With regard to the primer claims, Myriad argued that "it is manifestly not the case that pairs of short, single-stranded BRCA-related DNA primers created in the lab to initiate the polymerase chain reaction (PCR) in order to replicate portions of the BRCA genes are unpatentable ‘products of nature’ under the Supreme Court’s precedent." (Opening Brief at 4-5).

With regard to the method claims, Myriad argued first that the methods are applications of the discovery of the BRCA gene sequences, which the Supreme Court has held are patent-eligible, not the gene sequences themselves. Further, Myriad argued that the District Court erred in splitting the method claim into pieces for analysis rather than analyzing the claim as a whole. Myriad argued that the District Court improperly removed the gene sequence from the claim and then found that the remaining claim elements were no more than conventional activities that were well-understood and uniformly employed by those of skill in the art. Rather, Myriad argued, the process of using these primers was new, and had never been used before.

III. Oral Argument

On Monday, October 6, Chief Judge Prost and Judges Dyk and Clevenger heard oral argument from Myriad and Ambry. Two main issues dominated the argument: the correct implementation of the Mayo test for patent eligibility, and the classification of probes and primers. The impact on the biotechnology industry was also discussed.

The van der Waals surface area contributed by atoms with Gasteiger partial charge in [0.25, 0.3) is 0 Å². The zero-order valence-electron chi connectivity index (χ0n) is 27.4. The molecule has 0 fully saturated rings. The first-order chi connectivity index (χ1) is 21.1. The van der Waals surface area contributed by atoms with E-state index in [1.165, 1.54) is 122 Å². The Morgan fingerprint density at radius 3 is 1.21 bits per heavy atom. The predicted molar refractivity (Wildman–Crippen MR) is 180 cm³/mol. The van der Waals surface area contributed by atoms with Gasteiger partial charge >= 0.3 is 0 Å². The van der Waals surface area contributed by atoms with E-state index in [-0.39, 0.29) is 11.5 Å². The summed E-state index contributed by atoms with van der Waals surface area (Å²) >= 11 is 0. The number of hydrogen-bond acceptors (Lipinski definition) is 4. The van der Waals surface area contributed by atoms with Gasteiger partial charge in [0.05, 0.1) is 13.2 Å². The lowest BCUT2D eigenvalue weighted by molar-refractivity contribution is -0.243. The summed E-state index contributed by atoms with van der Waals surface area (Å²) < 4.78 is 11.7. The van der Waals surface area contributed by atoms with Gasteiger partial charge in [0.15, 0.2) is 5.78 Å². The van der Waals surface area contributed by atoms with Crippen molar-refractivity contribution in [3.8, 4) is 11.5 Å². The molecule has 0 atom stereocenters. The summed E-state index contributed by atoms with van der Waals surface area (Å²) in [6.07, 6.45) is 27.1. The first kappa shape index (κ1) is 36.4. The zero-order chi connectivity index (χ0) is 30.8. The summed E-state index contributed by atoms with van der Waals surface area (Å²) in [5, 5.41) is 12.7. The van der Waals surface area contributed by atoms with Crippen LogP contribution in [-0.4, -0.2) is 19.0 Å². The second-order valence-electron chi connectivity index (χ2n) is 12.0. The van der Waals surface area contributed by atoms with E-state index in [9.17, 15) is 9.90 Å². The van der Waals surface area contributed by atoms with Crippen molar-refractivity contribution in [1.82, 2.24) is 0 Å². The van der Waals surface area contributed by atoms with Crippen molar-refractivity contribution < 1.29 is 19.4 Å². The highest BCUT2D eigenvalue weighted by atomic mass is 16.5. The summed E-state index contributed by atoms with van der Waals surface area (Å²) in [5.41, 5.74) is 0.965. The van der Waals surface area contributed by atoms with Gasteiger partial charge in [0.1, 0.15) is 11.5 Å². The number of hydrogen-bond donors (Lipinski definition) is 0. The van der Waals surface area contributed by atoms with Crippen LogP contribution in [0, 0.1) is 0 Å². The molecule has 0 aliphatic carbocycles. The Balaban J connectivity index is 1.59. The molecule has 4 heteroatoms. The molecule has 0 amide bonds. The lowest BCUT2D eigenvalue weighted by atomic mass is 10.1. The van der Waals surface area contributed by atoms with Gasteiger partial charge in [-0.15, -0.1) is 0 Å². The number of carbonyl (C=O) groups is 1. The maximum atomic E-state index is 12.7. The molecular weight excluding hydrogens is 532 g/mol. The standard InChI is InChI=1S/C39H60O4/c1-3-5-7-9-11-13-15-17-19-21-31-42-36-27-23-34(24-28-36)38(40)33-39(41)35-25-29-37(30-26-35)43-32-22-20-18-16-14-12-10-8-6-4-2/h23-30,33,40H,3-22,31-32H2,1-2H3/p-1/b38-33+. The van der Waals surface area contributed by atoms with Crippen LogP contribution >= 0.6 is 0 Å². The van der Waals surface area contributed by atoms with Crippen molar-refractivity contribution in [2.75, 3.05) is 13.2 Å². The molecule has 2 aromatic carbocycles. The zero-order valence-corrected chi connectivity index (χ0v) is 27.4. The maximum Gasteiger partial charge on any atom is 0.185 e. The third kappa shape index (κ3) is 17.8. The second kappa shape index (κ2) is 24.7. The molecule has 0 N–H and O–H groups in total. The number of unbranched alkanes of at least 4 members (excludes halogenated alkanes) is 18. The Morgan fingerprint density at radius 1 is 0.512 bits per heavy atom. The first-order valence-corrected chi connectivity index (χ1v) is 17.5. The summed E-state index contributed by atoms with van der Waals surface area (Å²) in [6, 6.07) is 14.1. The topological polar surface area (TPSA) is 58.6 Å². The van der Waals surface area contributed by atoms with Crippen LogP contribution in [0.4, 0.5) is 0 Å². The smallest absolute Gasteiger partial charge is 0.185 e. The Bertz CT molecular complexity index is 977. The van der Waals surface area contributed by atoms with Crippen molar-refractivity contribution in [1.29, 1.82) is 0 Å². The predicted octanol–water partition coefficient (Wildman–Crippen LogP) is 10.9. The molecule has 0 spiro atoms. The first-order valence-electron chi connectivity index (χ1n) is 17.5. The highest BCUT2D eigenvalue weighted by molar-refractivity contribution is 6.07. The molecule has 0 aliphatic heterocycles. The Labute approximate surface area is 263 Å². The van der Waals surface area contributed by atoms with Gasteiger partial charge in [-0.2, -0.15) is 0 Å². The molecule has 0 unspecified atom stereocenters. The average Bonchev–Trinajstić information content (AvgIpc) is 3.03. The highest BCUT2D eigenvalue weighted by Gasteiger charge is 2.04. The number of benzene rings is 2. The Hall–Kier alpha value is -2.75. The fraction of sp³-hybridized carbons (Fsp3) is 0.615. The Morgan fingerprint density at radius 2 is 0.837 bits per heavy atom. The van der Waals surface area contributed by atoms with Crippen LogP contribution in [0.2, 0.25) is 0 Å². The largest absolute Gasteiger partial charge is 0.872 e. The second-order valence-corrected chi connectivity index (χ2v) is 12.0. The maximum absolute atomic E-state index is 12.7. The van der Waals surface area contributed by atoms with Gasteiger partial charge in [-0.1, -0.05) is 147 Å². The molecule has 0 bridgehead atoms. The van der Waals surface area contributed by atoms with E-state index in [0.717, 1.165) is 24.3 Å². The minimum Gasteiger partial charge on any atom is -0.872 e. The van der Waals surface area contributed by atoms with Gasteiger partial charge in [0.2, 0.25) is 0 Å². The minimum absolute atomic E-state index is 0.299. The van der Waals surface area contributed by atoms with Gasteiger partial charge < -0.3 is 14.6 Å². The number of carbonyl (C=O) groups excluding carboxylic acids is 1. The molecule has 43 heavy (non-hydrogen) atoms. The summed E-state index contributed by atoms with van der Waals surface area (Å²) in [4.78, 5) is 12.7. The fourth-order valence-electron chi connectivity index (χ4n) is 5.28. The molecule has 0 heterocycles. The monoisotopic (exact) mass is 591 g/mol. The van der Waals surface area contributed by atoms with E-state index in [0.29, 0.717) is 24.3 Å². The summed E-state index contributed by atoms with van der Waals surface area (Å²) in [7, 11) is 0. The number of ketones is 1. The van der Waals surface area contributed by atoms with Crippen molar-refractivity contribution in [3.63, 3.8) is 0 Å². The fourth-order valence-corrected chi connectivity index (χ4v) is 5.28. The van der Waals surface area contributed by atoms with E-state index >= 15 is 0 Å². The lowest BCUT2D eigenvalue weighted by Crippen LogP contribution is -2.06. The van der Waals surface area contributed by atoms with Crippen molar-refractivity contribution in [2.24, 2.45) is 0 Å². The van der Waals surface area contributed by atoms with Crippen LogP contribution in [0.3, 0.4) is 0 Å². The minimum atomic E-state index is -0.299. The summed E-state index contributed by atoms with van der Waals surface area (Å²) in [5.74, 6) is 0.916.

a. Correct Test for Patent Eligibility

There has been ongoing speculation as to how the Federal Circuit will interpret the Mayo test for patent eligibility. Chief Judge Prost gave an indication of her view when she immediately stated that she was confused by Myriad's reading of the Mayo test to require a consideration of the claim as a whole. She asked whether the Mayo test did not indicate that the law of nature should be removed from the claim, and the additional steps should be examined to see if they add anything new or non-conventional.

Myriad responded that such a reading of the Mayo test would render method claims that had expressly been found patent eligible by the Federal Circuit to be invalid. In AMP, the Federal Circuit held claims directed to a sequence used in an in vitro assay to be patent eligible. Myriad argued that inserting an isolated gene sequence into a cell with a plasmid, the method upheld as patent eligible in AMP, is as "conventional" to a scientist as using a primer for PCR.